Monday, 26 July 2021

Napton Reservoir :: 18 July 2021

It was the British Grand Prix weekend and so we changed our mind about going to Summer Leyes as it was bound to cause us trouble on the return journey. Instead, Kevin Heath and I headed for Napton Reservoir - I've been fortunate here with water rail sightings and this is still a species that has eluded us both this year. I've also had regular common redstart.

We arrived with a mist still over the water and a few fishermen in tented structures - presumably had done a night session. We set off and saw a family of ducks where mum looked as if she may have been of mixed parents. Over our left shoulders a sandpiper flew ahead, landing on a muddy edge of the water. Through our bins we could see it was a green sandpiper, but it stayed only long enough to establish that, and then it was off - it would only have been a record shot in any case. Where I have connected with redstart previously, a number of trees appeared to have been removed - needless to say, no redstarts today.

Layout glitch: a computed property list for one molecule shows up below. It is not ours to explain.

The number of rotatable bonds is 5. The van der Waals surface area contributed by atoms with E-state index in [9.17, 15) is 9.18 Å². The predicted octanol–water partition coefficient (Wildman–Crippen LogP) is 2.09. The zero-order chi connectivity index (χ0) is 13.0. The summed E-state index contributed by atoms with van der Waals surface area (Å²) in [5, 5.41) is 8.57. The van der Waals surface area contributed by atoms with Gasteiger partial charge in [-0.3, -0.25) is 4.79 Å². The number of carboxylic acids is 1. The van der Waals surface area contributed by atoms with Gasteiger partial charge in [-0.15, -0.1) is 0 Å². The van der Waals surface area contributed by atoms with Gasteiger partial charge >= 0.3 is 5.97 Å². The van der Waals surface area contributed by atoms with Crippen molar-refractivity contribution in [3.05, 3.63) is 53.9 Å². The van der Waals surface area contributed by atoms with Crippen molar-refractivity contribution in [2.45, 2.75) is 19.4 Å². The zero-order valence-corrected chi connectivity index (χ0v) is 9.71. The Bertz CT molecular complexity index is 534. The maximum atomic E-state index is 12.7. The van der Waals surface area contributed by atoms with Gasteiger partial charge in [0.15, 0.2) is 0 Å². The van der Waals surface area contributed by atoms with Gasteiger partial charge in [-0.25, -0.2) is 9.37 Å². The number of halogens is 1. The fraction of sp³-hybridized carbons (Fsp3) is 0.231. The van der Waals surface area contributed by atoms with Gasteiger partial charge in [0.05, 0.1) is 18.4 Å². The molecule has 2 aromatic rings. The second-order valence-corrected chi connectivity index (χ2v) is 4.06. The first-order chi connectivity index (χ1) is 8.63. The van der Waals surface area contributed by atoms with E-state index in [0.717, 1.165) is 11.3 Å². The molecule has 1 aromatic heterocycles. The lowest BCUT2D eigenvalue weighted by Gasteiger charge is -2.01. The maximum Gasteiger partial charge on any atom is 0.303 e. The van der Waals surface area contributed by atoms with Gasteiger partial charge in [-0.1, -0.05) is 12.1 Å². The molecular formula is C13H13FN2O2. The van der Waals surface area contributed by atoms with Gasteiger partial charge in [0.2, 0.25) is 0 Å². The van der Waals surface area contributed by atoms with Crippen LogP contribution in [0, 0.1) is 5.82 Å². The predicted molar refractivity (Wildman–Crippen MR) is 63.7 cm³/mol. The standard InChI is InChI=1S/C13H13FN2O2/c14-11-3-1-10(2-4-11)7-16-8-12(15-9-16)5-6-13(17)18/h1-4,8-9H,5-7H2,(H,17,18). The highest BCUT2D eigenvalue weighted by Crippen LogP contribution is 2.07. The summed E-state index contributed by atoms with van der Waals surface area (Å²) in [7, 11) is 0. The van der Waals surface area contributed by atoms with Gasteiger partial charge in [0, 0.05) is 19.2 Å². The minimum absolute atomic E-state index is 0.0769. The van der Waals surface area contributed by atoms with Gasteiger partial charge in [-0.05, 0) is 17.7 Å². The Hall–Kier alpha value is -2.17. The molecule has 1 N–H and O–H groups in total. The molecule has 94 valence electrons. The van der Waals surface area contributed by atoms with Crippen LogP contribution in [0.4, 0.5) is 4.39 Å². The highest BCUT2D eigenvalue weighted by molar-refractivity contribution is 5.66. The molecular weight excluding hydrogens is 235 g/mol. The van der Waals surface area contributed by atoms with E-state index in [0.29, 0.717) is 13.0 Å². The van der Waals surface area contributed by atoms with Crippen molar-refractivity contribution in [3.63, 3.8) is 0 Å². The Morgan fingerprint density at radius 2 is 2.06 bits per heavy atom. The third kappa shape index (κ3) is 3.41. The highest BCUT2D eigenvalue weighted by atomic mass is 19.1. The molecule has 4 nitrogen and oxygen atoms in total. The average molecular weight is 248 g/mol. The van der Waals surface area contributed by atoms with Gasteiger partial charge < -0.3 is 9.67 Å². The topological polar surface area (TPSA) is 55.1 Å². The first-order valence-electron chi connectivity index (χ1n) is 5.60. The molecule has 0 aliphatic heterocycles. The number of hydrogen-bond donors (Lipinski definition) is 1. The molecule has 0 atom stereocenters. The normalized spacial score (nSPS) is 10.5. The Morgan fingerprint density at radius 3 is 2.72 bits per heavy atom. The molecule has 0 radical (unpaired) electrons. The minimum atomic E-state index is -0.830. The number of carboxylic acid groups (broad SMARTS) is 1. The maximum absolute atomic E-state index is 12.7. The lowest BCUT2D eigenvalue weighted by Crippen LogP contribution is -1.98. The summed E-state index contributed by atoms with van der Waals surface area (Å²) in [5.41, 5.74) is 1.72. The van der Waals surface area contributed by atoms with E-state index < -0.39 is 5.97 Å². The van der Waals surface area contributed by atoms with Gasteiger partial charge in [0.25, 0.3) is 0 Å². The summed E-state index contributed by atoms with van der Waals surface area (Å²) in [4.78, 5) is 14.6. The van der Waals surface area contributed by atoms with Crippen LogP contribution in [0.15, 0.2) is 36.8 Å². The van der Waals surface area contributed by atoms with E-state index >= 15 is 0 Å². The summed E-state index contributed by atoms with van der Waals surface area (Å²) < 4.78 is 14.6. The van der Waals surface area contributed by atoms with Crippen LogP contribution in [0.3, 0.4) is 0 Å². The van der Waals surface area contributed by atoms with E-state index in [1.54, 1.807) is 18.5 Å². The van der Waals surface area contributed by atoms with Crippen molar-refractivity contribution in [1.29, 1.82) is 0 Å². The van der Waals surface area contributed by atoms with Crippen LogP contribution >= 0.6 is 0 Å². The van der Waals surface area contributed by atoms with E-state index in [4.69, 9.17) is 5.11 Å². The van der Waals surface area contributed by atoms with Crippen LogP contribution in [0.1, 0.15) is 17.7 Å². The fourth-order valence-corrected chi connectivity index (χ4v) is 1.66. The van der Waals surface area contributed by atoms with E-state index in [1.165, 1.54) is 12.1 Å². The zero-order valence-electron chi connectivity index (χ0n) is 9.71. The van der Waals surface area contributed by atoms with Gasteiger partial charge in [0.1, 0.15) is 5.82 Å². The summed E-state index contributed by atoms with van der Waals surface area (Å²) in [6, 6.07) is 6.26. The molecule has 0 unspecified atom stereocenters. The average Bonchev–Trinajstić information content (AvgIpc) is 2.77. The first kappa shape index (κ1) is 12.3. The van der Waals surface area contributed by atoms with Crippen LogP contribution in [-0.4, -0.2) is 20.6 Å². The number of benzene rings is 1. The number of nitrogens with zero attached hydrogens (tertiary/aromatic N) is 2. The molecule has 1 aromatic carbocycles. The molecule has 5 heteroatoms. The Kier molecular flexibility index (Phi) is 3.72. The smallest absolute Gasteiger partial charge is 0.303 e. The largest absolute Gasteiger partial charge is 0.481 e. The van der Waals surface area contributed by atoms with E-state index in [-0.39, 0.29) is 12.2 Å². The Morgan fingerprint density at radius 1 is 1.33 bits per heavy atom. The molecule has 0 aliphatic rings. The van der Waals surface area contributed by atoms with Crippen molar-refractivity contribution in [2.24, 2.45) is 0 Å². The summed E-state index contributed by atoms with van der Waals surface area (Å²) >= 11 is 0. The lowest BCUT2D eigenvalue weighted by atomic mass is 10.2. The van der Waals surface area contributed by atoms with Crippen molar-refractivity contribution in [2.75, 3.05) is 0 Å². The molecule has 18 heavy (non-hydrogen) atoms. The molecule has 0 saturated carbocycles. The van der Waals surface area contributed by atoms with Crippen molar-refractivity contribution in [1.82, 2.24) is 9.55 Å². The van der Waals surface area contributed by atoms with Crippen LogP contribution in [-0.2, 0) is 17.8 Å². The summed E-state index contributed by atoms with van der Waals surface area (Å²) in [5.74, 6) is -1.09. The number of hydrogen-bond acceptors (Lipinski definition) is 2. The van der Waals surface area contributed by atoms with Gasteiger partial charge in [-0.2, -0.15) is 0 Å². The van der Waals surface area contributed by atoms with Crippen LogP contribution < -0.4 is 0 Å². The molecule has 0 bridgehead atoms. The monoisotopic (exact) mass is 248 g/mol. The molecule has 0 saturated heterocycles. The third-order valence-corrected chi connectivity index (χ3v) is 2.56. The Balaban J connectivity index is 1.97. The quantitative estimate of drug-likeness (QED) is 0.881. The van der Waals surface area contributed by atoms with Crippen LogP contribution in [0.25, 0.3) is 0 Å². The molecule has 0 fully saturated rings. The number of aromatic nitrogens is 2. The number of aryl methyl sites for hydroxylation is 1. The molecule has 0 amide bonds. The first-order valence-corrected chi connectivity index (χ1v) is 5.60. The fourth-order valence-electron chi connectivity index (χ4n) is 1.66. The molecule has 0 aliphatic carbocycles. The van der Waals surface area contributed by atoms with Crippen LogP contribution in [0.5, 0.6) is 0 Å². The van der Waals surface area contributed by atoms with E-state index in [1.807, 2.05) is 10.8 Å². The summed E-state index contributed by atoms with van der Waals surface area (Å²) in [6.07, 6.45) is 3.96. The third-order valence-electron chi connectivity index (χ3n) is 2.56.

We watched a magpie riding on the back of a sheep and saw that the ewe was not enamoured with this idea. The magpie could care less and seemed quite content for the sheep to take the strain.

Magpie on sheep

We rounded the end of the reservoir and started down the back side of the reedbed. We stopped to watch a family of wrens working their way along the hedge when a bird in the bushes behind us flitted around but just out of sight. We could hear chiffchaff calling but the bird seemed larger than that. Soon it showed to be a female blackcap.


We walked along and saw two song thrush ahead, then bullfinch, willow warbler, chiffchaff, dunnock, reed and sedge warbler. A family of reed warblers showed really well, and we watched as the adults came in to feed the young.

Reed warbler

This stretch was alive. We heard what we believed was a water rail to our left and at one point I got a bit excited when I saw it, although a fleeting glancee and not the full head - well I didn't as eventually the bird showed as a juvenile moorhen - damn.

Overhead we had a juvenile great spotted woodpecker - it moved ahead of us each time we caught up. As we headed back, we spotted a tree with an interesting hole which had all the signs of owl and some tell-tail signs - I must pop up one evening to check this out.

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